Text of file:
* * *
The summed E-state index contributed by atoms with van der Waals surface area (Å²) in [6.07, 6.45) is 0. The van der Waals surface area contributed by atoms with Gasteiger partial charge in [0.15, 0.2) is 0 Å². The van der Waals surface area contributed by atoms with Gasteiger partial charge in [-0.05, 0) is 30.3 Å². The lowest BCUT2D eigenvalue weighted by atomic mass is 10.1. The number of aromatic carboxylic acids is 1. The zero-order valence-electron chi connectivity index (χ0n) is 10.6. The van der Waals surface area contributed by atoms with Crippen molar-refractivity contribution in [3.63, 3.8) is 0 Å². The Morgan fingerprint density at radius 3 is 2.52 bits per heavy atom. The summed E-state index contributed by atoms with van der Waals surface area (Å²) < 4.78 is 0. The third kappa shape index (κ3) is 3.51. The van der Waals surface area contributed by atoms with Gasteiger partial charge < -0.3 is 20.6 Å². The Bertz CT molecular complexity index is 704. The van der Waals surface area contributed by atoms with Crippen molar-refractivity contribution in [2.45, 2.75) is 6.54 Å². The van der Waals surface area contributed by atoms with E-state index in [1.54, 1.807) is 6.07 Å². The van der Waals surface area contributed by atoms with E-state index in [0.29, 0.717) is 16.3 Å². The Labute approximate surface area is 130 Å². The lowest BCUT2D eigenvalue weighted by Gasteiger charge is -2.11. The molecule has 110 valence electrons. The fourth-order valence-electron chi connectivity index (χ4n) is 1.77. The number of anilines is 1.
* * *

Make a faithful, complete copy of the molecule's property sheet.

The summed E-state index contributed by atoms with van der Waals surface area (Å²) in [6.07, 6.45) is 0. The van der Waals surface area contributed by atoms with Gasteiger partial charge in [0.15, 0.2) is 0 Å². The van der Waals surface area contributed by atoms with Gasteiger partial charge in [-0.05, 0) is 30.3 Å². The lowest BCUT2D eigenvalue weighted by atomic mass is 10.1. The number of aromatic carboxylic acids is 1. The zero-order valence-electron chi connectivity index (χ0n) is 10.6. The van der Waals surface area contributed by atoms with Crippen molar-refractivity contribution in [3.63, 3.8) is 0 Å². The Morgan fingerprint density at radius 3 is 2.52 bits per heavy atom. The summed E-state index contributed by atoms with van der Waals surface area (Å²) < 4.78 is 0. The third kappa shape index (κ3) is 3.51. The van der Waals surface area contributed by atoms with Gasteiger partial charge < -0.3 is 20.6 Å². The Bertz CT molecular complexity index is 704. The van der Waals surface area contributed by atoms with Crippen molar-refractivity contribution in [2.45, 2.75) is 6.54 Å². The van der Waals surface area contributed by atoms with E-state index in [1.54, 1.807) is 6.07 Å². The van der Waals surface area contributed by atoms with E-state index in [0.29, 0.717) is 16.3 Å². The Labute approximate surface area is 130 Å². The lowest BCUT2D eigenvalue weighted by Gasteiger charge is -2.11. The molecule has 110 valence electrons. The fourth-order valence-electron chi connectivity index (χ4n) is 1.77. The number of anilines is 1.